As a law professor, I understood that justice was not perfect. Yet this was injustice I could not ignore.
By Jim Gash, associate dean for student life and associate professor of law.
Originally published in Guideposts (October 2011). Republished here with permission of the publication.
Two weeks. That's all it was going to be. I was here in Uganda on a mission trip as part of the global justice project at Pepperdine University Law School where I teach. We'd spend our January semester break helping out some kids who had been stuck in a juvenile detention home, waiting for their day in court. We'd offer legal counsel, prepare briefs to be sent to the judge, do some sightseeing and go home. That seemed like enough of a commitment for someone with my hectic schedule.
My colleague Jay Milbrandt had been urging me to get involved in the global justice program, but I'd put him off. Not only did I have classes to teach but I'm also associate dean of student life, and there was always something coming up. What little free time I had went to teaching Bible classes with my wife at our church or coaching one of our three kids' soccer teams. Of course I cared about justice, cared very deeply. Justice is the soul of the law. My job was to teach that to my students, not give legal advice in Africa. "Later," I told Jay.
Then last fall Jay and I went to the annual conference of the Christian Legal Society. Three days of talks and seminars culminated in a closing dinner with Bob Goff, one of the nation's top litigators, giving the keynote address. Bob's well over six feet and he towered over the podium, his voice booming as if he were addressing a closing argument to a jury in a murder trial.
"We have a moral, faith-based duty to see that justice is done for the least of us!" Bob talked about the pro bono work he was doing for kids in Third World countries, seeking to protect them from abuses like forced labor and prostitution. Lately he'd been focusing on in Uganda where the judiciary was overworked and understaffed, often unable to process the cases of kids who were arrested, some of them for little or no evidence against them. He challenged us to use our legal skills for the poor and oppressed, especially the most vulnerable—the world's youth. "Our God is a God of justice," he declared, then added, "and he's nuts about kids."
That final line got me. Something inside me clicked. You could help here, I told myself. Go overseas and use your legal training. It would be a good experience. And a good way to live out your faith. I leaned over and said to Jay, "We're going to Africa." The two of us accosted Bob and asked what we could do. He told us about a children's prison he'd visited in rural Uganda where the children were stuck sometimes for years, their cases unheard, and sometimes used as forced labor. All they needed were a few volunteer lawyers to prepare summary briefs for them so a judge would agree to hear and process their cases. What if a group of us from Pepperdine went there? Bob could put us in touch with the right people.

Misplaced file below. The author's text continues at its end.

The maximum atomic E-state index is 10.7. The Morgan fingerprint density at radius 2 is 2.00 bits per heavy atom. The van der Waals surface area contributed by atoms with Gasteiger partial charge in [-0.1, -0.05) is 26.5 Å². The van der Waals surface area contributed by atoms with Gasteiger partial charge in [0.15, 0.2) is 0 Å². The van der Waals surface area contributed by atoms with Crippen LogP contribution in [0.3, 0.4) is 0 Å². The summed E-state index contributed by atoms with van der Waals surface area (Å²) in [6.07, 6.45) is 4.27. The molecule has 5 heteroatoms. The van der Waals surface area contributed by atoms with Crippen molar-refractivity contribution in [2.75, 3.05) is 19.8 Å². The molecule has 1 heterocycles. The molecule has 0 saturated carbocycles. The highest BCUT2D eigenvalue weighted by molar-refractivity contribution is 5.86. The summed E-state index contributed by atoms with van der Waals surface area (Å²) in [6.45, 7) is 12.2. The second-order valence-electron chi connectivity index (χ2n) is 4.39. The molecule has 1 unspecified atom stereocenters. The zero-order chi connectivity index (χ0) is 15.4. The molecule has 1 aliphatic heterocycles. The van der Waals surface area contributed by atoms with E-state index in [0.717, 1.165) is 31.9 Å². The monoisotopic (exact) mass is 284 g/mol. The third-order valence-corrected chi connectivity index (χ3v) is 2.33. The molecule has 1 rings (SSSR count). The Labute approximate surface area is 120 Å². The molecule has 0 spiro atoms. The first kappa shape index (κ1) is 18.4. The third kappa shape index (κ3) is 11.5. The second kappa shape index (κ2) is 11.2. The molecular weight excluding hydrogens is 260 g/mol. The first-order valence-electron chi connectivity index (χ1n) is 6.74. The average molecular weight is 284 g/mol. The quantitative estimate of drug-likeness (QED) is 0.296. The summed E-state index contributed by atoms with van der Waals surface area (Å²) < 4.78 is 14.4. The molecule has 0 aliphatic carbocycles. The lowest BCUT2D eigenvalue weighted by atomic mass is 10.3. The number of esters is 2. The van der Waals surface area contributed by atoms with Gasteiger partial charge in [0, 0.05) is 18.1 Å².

And so it happened that three months later, we were on a plane to Uganda. I had no idea what to expect. Not really. I'd been a lawyer for almost 20 years and had clerked for a judge, worked for a large firm and in private practice. I was used to spending months on depositions but Bob said we could interview the children and learn their cases in a matter of days. All we needed to do was prepare a paragraph-long summary for each child. That would be enough for the judge. A two-week trip, that's all it was going to be. I could handle it, then be back to my busy schedule at Pepperdine.
We landed in Kampala and drove north to the dusty town of Masindi. We met with a judge and got a list of the 22 cases we'd handle. Finally we were at the remand house, where the children were being held, answering Bob Goff's call to faith and action.
There was no guard or fence around the place, just a few teenagers milling about. Where could anyone escape to, way out here in the bush? The boys' hall, where 18 boys lived, was a one-room concrete warehouse. No lights, no screens against malarial mosquitoes, no running water, no electricity, no closets for their clothes, no beds, no privacy whatsoever. Just foam pads and a few ragged blankets. I thought about Bob's final line, the clincher. How would these kids ever know that God was nuts about them?
The four of us divided into two groups to interview the kids. "Who can translate into English for these lawyers?" the judge asked. Two young men stepped forward, brothers named Joseph and Henry.